Gauging US Military Strategy in Libya

Monday, March 21, 2011

U.S. and European allies attacked Col. Moammar Gadhafi's forces by air and sea throughout the weekend. The allies also instituted a no-fly zone over Libya, allowing rebel forces to strengthen their hold on the eastern city of Benghazi. But the long-term implications of American military intervention are unclear. Although the Obama administration has called for Gadhafi’s ouster, the U.N. Resolution that authorized intervention did not. And the U.S. is already fighting two wars. How long will the conflict in Libya last?

To investigate these questions is Sam Gardiner, a retired Air Force colonel who has taught strategy and military operations at the National War College.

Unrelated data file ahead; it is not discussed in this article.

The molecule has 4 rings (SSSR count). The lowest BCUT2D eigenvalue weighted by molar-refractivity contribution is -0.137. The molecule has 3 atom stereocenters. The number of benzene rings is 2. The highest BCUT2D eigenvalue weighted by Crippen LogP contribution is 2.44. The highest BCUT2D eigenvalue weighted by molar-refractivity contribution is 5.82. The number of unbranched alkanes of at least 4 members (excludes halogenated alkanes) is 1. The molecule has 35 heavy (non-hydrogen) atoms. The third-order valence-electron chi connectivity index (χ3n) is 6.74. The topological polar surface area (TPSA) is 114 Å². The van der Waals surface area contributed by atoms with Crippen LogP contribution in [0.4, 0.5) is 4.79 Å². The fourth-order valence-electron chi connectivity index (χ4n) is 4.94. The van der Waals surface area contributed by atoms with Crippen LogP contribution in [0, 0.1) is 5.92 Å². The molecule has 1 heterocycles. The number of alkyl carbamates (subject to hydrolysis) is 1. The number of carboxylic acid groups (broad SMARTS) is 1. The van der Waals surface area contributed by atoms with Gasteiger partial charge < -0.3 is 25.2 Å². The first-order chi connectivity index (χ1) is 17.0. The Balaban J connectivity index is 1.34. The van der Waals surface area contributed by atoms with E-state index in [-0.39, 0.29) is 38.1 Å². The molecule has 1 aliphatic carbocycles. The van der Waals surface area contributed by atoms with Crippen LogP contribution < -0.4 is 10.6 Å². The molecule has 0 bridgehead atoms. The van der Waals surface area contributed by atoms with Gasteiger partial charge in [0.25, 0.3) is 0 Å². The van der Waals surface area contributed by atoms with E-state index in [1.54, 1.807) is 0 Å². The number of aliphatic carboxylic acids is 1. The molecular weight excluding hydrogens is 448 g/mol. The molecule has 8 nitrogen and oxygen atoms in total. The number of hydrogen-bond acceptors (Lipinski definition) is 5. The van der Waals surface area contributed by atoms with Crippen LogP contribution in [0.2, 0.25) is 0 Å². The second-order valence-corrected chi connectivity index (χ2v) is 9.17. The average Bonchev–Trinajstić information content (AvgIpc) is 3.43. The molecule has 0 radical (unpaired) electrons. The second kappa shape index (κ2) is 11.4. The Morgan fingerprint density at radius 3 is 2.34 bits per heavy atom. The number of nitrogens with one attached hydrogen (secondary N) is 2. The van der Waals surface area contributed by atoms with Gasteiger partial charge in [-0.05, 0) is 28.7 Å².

Col. Sam Gardiner

Produced by:

Noel King and Jillian Weinberger

Comments [1]

Javier Barrera from Miami Fl

Every sovereign nation has internal problems that should be dealt without international intervention. However when a country’s government targets its own citizens with its military, it is the responsibility of the international community to stop it.

Mar. 21 2011 09:58 AM

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